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  1. Sometimes a new pen comes along and just shouts, “You need to have me now!” Often these pens come from the big name manufacturers with big advertising budgets designed to whip up the desire of people who have never touched the pen in person. As much as I try not to get sucked into the frenzy vortex, it happens sometimes to the best of us. Then there are magnificent pens that come to you unlooked for and seemingly from somewhere you would never expect. The new Wahl-Eversharp Decoband fits into this category. The W-E pen company was resurrected several years ago by co-owner Syd Saperstein (knows by his FPN handle “wahlnut” around these parts) and has been a real positive example of what can be done when your passion becomes your business. W-E Pen Co. has been putting out some great looking Skyline pens in the last few years, but nothing oversized that caught my attention. That is until I stopped by Syd’s booth at the San Francisco pen show and saw the gorgeous new W-E Decoband in Rosewood with the large #8 Superflex nib. Ordering the Pen You can order this pen from the website now that is it is in production, but I ordered it from Syd and his lovely wife at the San Francisco pen show in August 2015. Syd had a black, rosewood, and clear(demo) pen available to look at and hold. He also had a sample of the lapis blue marble acrylic but no pens were produced yet in that color. I spent a fair amount of time holding the rosewood pen and doodling with it. I walked around for a bit but then came back a few hours later to put down a deposit. I paid half up front and then the other half was due upon completion of production. The total price was $850. A few notes. The pen at the show had an 18K nib, but production pens were changed to have either a 14K Superflex or you can now order a semi-flex 14K EF nib. The blue material is fairly limited because there is only enough rod stock to make maybe 280 pens if there are no production errors. The clear pens were not for sale at the time, but I understand they might be in the future. Contact Syd for more details. The Arrival and Unboxing The pen box is huge and beautiful piano black lacquer. It came in a solid white cardboard box and was wrapped in a protective layer of foam. Even on top of the white box was a rubber shim to help grip the Chilton-style pneumatic filler knob. What a thoughtful touch! Now this pen was not cheap, but you can see the packing materials account for some of the cost. The box is a real solid piece and everything fits in its place. The ink box slot is just the right size so nothing rattles around. The pen sleeps snugly in the case. The ink is a custom blend in an attractive bottle. I did not open the ink as I have so many other bottles already. I’ll save it for a little later. It was a nice touch to include the ink and a worthy compliment to a pen in this class. Now, just to show you how impressive the packing was, here are some comparison shots of the packing materials versus a MB 90th Anniversary 149 – a pen that has a higher retail cost. Notice how underwhelming the packaging is by comparison to the Decoband box. No ink from MB either. The Pen and Design Have you seen those little sponge creature novelties you put in water and they swell up to 10X their size? Well, this is a similar idea of how this pen looks compared to an original Decoband. This new pen is probably 30 or 40% larger than the original Decoband upon which the new model was based. This is really an oversized pen – and one with a lot of heft. I have a lot of large urushi covered ebonite pens that weigh almost nothing, but this pen is SOLID. The metal tubes inside that make up the pneumatic filling system add a good amount of heft to the pen, but the weight is well distributed and the pen sits in the hand nicely. I wrote with the pen for a long while after inking it up and there was not much fatigue in my hand because the ink flows out well. The 150MM long pen body is made of rosewood ebonite with a nice, subtle streaking. The body is very thick, I think about 23MM at the widest point of the cap. This required some larger than usual rod stock when crafting the pens. This pen does have the subtle ebonite smell. It is polished to a high shine and I expect the deep color to last for a long time as I do not exposure my pens to a lot of time sitting in the light. The cap top and filler know are both shiny black and offset with gold rings maybe a little over 1MM thick. The cap has the vintage style clip with a wide rolling cylinder at the tip. Wahl-Eversharp is imprinted upon the gold plated clip and the edges seem to have subtle lines running vertically. Above the clip is a little gold button with the W-E logo that kind of looks like two check marks. Two more 1 MM cap bands surround the wide decoband that is maybe 5MM wide. The wide band is engraved with a repeating greek-type pattern and lots of vertical lines to add a nice texture. All the furniture is gold plated. The filling knob has notches for gripping and, of course, the hole needed for releasing the pressure and causing the pen to fill. The cap comes off in about 1.5 turns (not bad really) and reveals a black section and shiny gold threads. The threads are very smooth to the touch. They are very flush with the rosewood body, but there is a little drop off to the section. The section tapers nicely to a little flare just before getting to the nib. There is a gold ring that surrounds the nib and adds a very nice visual flash to the pen. I would say the taper is maybe 2-3MM so the gripping section is probably about 15 -16MM (sorry I do not have precise measurements, but the barrel is 18MM). I like very large pens, and I think this is very comfortable to hold. I think it is a little wider in grip girth than the MB 149 and the Pelikan M1000. The cap will post as the end of the pen is tapered by the filling knob. I don’t post and I am not about to scuff up my new pen to see how secure it will post. I can say a light push indicated to me it would be possible. Since the cap is fairly light, I estimate it would not make the pen too back heavy for those who like to post. The pen is pneumatic filler. It is easy to operate. You simply unscrew the end, draw up the filling tube, fully submerge the nib and a little of the section in ink, cover the air hole, push down, open the air hole and wait for 5 seconds before removing the nib. The stroke is smooth and there is no real challenge to fill the pen. I think it is easier than the Visconti double reservoir filling system of the plunger filler on the Pilot Custom 823. The pen says it holds 2.1 ML of ink per fill. This is more than other similar sized pens like the MB 149 and good for a non eye dropper. I think it will be easy to clean and should have a good service life. Once nice touch is the engraving on the filling tube – it’s a pleasant surprise. In talking to Syd he indicated that the pen is made in such a way that the service center can fully disassemble it and service any of the parts. I find it to be highly engineered and to very, very high fit and finish standards. The pen just feels solid and like something you could pass down to the kids as a favorite heirloom. The Nib and the Writing Characteristics OK, so on to the nib and how the pen writes - what can make or break and otherwise beautiful pen. This pen has a specially developed #8 sized 14K Superflex nib. First, let me say I find this nib visually stunning. The top surface is scalloped out to create a subtle textured surface. At the original surface level remain the logo, the company name and the word superflex, all in capitals. This I love beautiful nibs and this one has so much depth and character that I could stare at it for a long time. You just don’t see too many nibs created using a relief-type removal of metal. On looks alone it is a winner. Luckily this nib is also a great writer. I really like nibs that have a lot of character and create line variation. I like pens before the 1960s when ballpoints took over the world. They tend to have nibs with the ability to flex and add character when writing. (I am quite fond of the MB nibs from the 1950s and early 1960s.) I have found some modern pen makers, especially those who make high end custom pens, can order their large #8 size nibs form Bock to have some approximation of vintage flex. This is the first larger scale production pen I have tried that gives me a similar level of flex to what I have experienced in my vintage pens. Some people like the soft nature of the Pelikan M1000 nibs, but to me they feel mushy, like pushing on a marshmallow. This pen gives with some pressure but still has firmness when writing . With no pressure the pen writes a western M. With a little pressure it creates a BB line about the same as my steel 1.1 Jowo nibs. At moderate pressure (what I call max for fear of pushing a nib too hard), it is maybe the same as a 1.5 to 1.7MM nib width. This is about the same variation as my OM 1950s MB 138. While the W-E website claims a range from F to BB, I think M to 5B is my experience so far. I like that the extra width is available on my command but I can just have plain of M in normal conditions. The nib is not a wet noodle, but I think it is more usable flex for everyday writing. The snap back (how quickly the tines close after opening) is good but not amazing. Perhaps it is because the nib is not a needle point – it just can’t snap back below a medium. There is a little bit of feedback to the nib. I prefer that over a glass smooth surface. The important thing for me is that no special care is needed, and I can write with this pen at full speed with no issues. The feed is a really special bit of flash in this pen. The split ebonite feed is coated in red urushi. The cut in the feed runs parallel to the underside of the nib from side to side. The top layer of the feed is heat set to curve up against the nib so he feed can keep the ink flow going even strong during flex. This gives the pen some real panache and flair. It is another small aspect that really drove home the special nature of this pen and the thoughtfulness of the design. It really plays well with the red tone in the ebonite. Someone even said (I think it was Syd’s wife) that it was reminiscent of the red underside of Louboutin heels! It is just another bit of eye candy to admire when waiting for writing inspiration. Final Impression The new Decoband in rosewood ebonite with a 14K Superflex nib is the best of both worlds; vintage style and flex with modern reliability and size. This well put together pen will give you a substantial feel in the hand with a generous amount of ink for your writing. The flex allows you to add character to your script and the bits of flash will ensure you never treat this pen like a utilitarian tool. Buying one also means supporting a fellow pen enthusiast and encourages the creation of more modern marvels with style to spare. At $850 this is not an inexpensive pen, but I have paid more for much less writing pleasure. I would recommend this over many other high end pens, especially of you like a real oversized experience. A Few Bonus Comparison Shots Here are a few comparison shots to a 90th anniversary Montblanc 149 with an 0BBB nib. Thanks for reading.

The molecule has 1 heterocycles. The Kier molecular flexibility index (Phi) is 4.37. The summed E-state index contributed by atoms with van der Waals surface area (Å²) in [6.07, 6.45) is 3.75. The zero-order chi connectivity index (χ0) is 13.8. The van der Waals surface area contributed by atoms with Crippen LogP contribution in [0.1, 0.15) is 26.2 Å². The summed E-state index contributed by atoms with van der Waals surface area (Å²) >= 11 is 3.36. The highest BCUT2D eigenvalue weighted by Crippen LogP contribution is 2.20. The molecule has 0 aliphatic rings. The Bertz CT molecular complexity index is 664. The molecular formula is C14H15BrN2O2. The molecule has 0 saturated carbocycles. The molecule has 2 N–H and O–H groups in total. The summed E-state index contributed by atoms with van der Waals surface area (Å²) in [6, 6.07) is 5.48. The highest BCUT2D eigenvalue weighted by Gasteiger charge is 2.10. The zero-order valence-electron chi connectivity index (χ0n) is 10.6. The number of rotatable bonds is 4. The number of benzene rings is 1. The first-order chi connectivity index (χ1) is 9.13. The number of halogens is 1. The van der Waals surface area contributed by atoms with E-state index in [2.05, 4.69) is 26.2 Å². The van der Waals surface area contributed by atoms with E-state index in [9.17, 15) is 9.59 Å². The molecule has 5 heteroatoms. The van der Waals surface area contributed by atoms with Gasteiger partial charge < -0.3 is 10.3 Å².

2. BadsCase

    Kanwrite SuperFlex

    I recently got the Kanwrite superflex. I did not expect that smell though! I wonder if I can wash it off. Anyway, it’s my first flex fountain pen. And since it says super flex, I thought it would really be flexible. You need to have a little pressure to flex it unlike dip nibs. I might need to learn the technique to have the variations of thickness cause so far, what I can do is either thin or thick only. I’m a heavy hand so it all looked like medium nib writing.
  3. sidthecat

    Scored A Nice One

    I've said before that ringtops are often a bargain: I won an auction for a "greenish" gold-filled ringtop (forty bucks) and on arrival, I sent it immediately to Fred Krinke with another pen. What came back was in lovely shape - almost unworn - but what I hadn't expected was the superflex #2 nib. It's one of the best nibs I have and a real bargain even with the cost of repair. My point is that they're out there. W-E made an awful lot of ringtops and I always ask the seller to test the nib. They can usually tell me if it's flexible or not. I hear a lot of whining about not being able to find flex for a reasonable price, but if one is willing to scroll to the end of the listings and do some light interrogation, one can find some very interesting and fun pens.
  4. Hello everyone! I have been going through threads about flex but I really eed some reccomendations. I am much willing to buy a flexible nib fountain pen but I am not sure what would be quite right. So far I have considered: Pilot 912 FA nibPilot 743 FA nibWahl Everharp (vintage flex)Noodler's Ahab with modified feed and Zebra G nibBuut... I do know what would better fit my needs. I heard that the Pilot feeds can not keep up with the flexibility of the nib leading to railroading. Any truth to that?What Pilot pen is more flexible? (Feel free to suggest other pens as well )
  5. I believe it's the nib on their new Decoband series, if I remember correct. Curious if anyone has tried it yet/has thoughts they'd like to share